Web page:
Trailer Review: Blue Like Jazz

A friend of mine sent me a note asking if I had seen this trailer and how she thought of me because of the Reed connection.

I hadn't, but I went and watched it. So, my review of the movie based upon the trailer: FAIL. I mean, sure, it may be an awesome story and well made and all, but in terms of depicting the college I know, not so much.

So it is based on a book about an Evangelical Christian boy who goes to Reed. According to the Wikipedia page, the author, Donald Miller, audited classes at Reed around the same time I was there. However, the film looks chock full of false assumptions about Reed that many Portlanders have. I don't remember any "Here at REED college" sort of lectures by professors and while the student body is certainly liberal, overall, they are not on the whole so hostile to religion that someone suggesting someone else "get in the closet" with their religion would be a regular experience (I am not suggesting it never happened, just that, overall, people had more important things to worry about than other people's religious views)--sure, there were a few people who were hostile towards Christianity, but only a person with an axe to grind would look at those view and extrapolate that out to the entire community. For example, there was a girl in my Hum 110 conference freshman year who was, according to her roommates, an Evangelical Christian. One of her roommates said she would cry because she knew she would never meet the man she wanted to marry at Reed and why do you go to college if not to meet your spouse? I should mention that her roommate was not a nice person. However, yeah, someone espousing such a viewpoint wouldn't be shunned for being an Evangelical Christian, but for being a dupe of the Patriarchy and naive. I am sure she left thinking Reed was a hateful, evil place, but the reality was just that she had hateful, evil roommates ( an experience which, I can tell you from my own experience, she was not alone in having). So, yeah, I guess I can at least accept the fish out of water aspect of this story.


I guess the thing which bugs me the most is that Reed just isn't all that weird. Sure, Renn Fayre has crazy stuff like popes riding bicycles and naked people painting themselves blue, but that is ONE weekend out of the year. The rest of the time everyone is too busy studying to do that sort of thing. I feel like in their rush to make some modern day, Evangelical Christian Paper Chase*, they failed to include the real thing which makes Reed special, which is the intellectual rigor of the place (and, again, if someone wasn't overly familiar with the school they would just assume it was like every other "good" school in that regard and would focus on the, you would be weird too if you had to read 600 pages a day, but you wouldn't have time to express that weirdness)**. So while a few things, like the Cross Canyon Bridge, make an appearance, for the most part, the college depicted doesn't resemble the one I attended, either physically or intellectually or spiritually.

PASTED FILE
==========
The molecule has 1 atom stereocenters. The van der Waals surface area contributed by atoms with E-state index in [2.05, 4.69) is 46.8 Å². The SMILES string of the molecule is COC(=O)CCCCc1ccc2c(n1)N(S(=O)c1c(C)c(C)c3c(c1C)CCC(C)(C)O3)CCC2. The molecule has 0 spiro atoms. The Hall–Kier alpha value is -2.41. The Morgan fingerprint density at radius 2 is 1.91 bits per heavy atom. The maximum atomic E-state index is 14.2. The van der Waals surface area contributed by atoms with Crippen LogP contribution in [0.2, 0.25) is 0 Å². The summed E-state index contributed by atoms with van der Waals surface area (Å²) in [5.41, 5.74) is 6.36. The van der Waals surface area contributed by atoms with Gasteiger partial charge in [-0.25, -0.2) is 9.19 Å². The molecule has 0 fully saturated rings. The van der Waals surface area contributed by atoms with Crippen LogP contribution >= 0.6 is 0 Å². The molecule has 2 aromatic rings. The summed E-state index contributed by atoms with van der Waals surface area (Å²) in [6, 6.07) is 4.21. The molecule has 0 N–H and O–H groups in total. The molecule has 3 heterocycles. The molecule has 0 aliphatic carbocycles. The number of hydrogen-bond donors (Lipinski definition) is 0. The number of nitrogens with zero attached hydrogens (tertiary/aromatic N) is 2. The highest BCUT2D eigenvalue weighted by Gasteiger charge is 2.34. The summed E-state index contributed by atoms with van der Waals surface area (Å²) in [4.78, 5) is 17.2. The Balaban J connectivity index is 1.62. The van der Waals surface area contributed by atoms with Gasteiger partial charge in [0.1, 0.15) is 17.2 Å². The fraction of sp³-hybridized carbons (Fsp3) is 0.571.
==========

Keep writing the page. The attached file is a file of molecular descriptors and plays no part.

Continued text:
But those are my thoughts and I freely admit they are based ENTIRELY on 151 seconds of trailer. I could be entirely wrong. What do you think?

*I feel I should note that when I was in high school, I loved The Paper Chase (the movie and the tv show) and I think my sixteen year old self would be geeking out that her college was given such treatment. My sixteen year old self, however, was able to glamorize such things as staying up all night study and talking to people because she hadn't experienced such things for herself. Of course, even then I was a stickler for THE TRUTH (whatever that means) so maybe I would have been shaking my teenage fists at this trailer as well. I doubt it though (because, to be honest, the students in this film look a lot more real and familiar than the sort of college students that graced the films of the eighties).
**So, in this respect, it really was like The Paper Chase. Also, some of us did have our very own Professor Kingsfield, able to inspire terror and awe and intelligence, in the person of Gail Kelly. It never occurred to me before now, but I wonder if she intentionally modeled herself after John Houseman's performance or if that was just a bizarre coincidence.


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